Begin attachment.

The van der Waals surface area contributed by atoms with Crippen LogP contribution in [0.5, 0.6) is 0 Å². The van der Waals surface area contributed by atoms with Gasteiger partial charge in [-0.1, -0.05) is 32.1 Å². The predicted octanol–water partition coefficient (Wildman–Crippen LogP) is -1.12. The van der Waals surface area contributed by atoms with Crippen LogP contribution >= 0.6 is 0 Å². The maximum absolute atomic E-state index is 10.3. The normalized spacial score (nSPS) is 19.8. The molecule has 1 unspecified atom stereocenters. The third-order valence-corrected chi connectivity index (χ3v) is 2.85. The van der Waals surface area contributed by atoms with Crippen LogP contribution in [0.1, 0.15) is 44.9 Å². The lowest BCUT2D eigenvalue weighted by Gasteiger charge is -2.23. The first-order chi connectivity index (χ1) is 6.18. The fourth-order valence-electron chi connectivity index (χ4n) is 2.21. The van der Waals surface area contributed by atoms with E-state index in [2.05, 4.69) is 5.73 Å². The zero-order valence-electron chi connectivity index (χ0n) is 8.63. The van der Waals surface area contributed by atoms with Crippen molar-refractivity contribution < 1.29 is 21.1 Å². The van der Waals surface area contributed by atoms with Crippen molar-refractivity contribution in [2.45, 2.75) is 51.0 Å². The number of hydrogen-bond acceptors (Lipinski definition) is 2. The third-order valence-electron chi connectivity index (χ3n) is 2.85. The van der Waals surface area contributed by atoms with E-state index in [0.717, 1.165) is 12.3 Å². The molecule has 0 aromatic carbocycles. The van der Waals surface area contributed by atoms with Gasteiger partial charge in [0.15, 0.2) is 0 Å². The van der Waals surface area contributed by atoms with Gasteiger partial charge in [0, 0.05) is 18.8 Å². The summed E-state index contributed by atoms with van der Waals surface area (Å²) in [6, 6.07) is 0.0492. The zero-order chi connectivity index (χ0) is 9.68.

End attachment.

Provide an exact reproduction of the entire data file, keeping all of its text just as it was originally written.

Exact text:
The van der Waals surface area contributed by atoms with Crippen LogP contribution in [0.5, 0.6) is 0 Å². The van der Waals surface area contributed by atoms with Gasteiger partial charge in [-0.1, -0.05) is 32.1 Å². The predicted octanol–water partition coefficient (Wildman–Crippen LogP) is -1.12. The van der Waals surface area contributed by atoms with Crippen LogP contribution >= 0.6 is 0 Å². The maximum absolute atomic E-state index is 10.3. The normalized spacial score (nSPS) is 19.8. The molecule has 1 unspecified atom stereocenters. The third-order valence-corrected chi connectivity index (χ3v) is 2.85. The van der Waals surface area contributed by atoms with Crippen LogP contribution in [0.1, 0.15) is 44.9 Å². The lowest BCUT2D eigenvalue weighted by Gasteiger charge is -2.23. The first-order chi connectivity index (χ1) is 6.18. The fourth-order valence-electron chi connectivity index (χ4n) is 2.21. The van der Waals surface area contributed by atoms with E-state index in [2.05, 4.69) is 5.73 Å². The zero-order valence-electron chi connectivity index (χ0n) is 8.63. The van der Waals surface area contributed by atoms with Crippen molar-refractivity contribution < 1.29 is 21.1 Å². The van der Waals surface area contributed by atoms with Crippen molar-refractivity contribution in [2.45, 2.75) is 51.0 Å². The number of hydrogen-bond acceptors (Lipinski definition) is 2. The third-order valence-electron chi connectivity index (χ3n) is 2.85. The van der Waals surface area contributed by atoms with E-state index in [0.717, 1.165) is 12.3 Å². The molecule has 0 aromatic carbocycles. The van der Waals surface area contributed by atoms with Gasteiger partial charge in [0.15, 0.2) is 0 Å². The van der Waals surface area contributed by atoms with Gasteiger partial charge in [0, 0.05) is 18.8 Å². The summed E-state index contributed by atoms with van der Waals surface area (Å²) in [6, 6.07) is 0.0492. The zero-order chi connectivity index (χ0) is 9.68.